Withernsea RNLI participate in an impromptu exercise with 912 Coastguard
Withernsea's weekly training session of a casualty care exercise is the last planned afloat session before the arrival of the new D class
Sunday 9 June, the volunteer crew prepared the Inshore Lifeboat for their last afloat training session in their current D class Henley Eight, prior to the new D class arriving on station this week.
The planned exercise was a casualty care plan using a dummy casualty and the stretcher on board the boat. The helm and three of the volunteer crew simulated man overboard and practised casualty care techniques. Also recovering the boat and dummy casualty to the beach.
Midway through the planned exercise, the coastguard radioed to alert the RNLI volunteers of its impromptu journey over towards Withernsea. The aim of the task was to perform winching and formating alongside the inshore lifeboat. The RNLI lifeboat crews train regularly for all eventualities.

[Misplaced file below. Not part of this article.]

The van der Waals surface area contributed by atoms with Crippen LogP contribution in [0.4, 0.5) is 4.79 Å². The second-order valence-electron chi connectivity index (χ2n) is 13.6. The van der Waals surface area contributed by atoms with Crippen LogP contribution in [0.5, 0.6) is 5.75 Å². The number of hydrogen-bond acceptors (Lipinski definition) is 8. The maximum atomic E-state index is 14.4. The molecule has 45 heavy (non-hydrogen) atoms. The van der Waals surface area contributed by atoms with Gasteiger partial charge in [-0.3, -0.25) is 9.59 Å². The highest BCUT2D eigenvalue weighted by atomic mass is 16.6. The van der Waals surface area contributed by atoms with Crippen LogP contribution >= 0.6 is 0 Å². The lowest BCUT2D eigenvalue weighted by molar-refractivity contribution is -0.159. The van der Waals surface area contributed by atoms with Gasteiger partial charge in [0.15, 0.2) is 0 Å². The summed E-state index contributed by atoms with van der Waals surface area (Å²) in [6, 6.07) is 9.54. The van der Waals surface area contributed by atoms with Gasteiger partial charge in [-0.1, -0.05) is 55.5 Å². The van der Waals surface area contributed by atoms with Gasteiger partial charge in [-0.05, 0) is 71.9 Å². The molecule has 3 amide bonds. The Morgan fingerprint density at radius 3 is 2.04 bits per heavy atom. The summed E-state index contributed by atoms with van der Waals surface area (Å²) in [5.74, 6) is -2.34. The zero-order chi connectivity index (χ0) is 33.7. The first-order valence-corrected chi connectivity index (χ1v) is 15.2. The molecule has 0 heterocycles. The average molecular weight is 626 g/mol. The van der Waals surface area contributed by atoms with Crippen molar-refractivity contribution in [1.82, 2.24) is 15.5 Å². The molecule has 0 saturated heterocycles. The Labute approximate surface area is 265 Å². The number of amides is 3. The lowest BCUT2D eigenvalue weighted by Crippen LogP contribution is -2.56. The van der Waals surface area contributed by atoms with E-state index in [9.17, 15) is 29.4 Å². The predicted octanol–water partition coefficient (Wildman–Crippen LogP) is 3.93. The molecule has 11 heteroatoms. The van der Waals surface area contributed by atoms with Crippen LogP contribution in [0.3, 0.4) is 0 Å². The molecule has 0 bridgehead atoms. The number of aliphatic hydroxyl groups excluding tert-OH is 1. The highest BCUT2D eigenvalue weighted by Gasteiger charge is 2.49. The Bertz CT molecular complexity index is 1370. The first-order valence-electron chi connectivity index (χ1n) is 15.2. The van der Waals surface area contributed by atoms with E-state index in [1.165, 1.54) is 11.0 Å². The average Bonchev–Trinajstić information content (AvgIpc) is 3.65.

The Helm for the exercise, Matthew Ainley commented: 'Myself and the three crew on board, after experiencing this close up encounter with the 912 Coastguard, discussed how it never fails to amaze, the size and noise of the helicopter overhead. I am always more than happy to participate in any training exercise, be it with the Coastguard or any of our flanking stations.’
RNLI Media contacts
For more information please contact Rachel Gowen, RNLI Volunteer Press Officer:
Rachel Gowen | RNLI Volunteer Press Officer
Withernsea Lifeboat Station, Southcliff road, South Promenade, Withernsea HU19 2HU
Key facts about the RNLI
The RNLI charity saves lives at sea. Its volunteers provide a 24-hour search and rescue service around the United Kingdom and Republic of Ireland coasts. The RNLI operates 238 lifeboat stations in the UK and Ireland and more than 240 lifeguard units on beaches around the UK and Channel Islands. The RNLI is independent of Coastguard and government and depends on voluntary donations and legacies to maintain its rescue service. Since the RNLI was founded in 1824, its lifeboat crews and lifeguards have saved over 142,700 lives.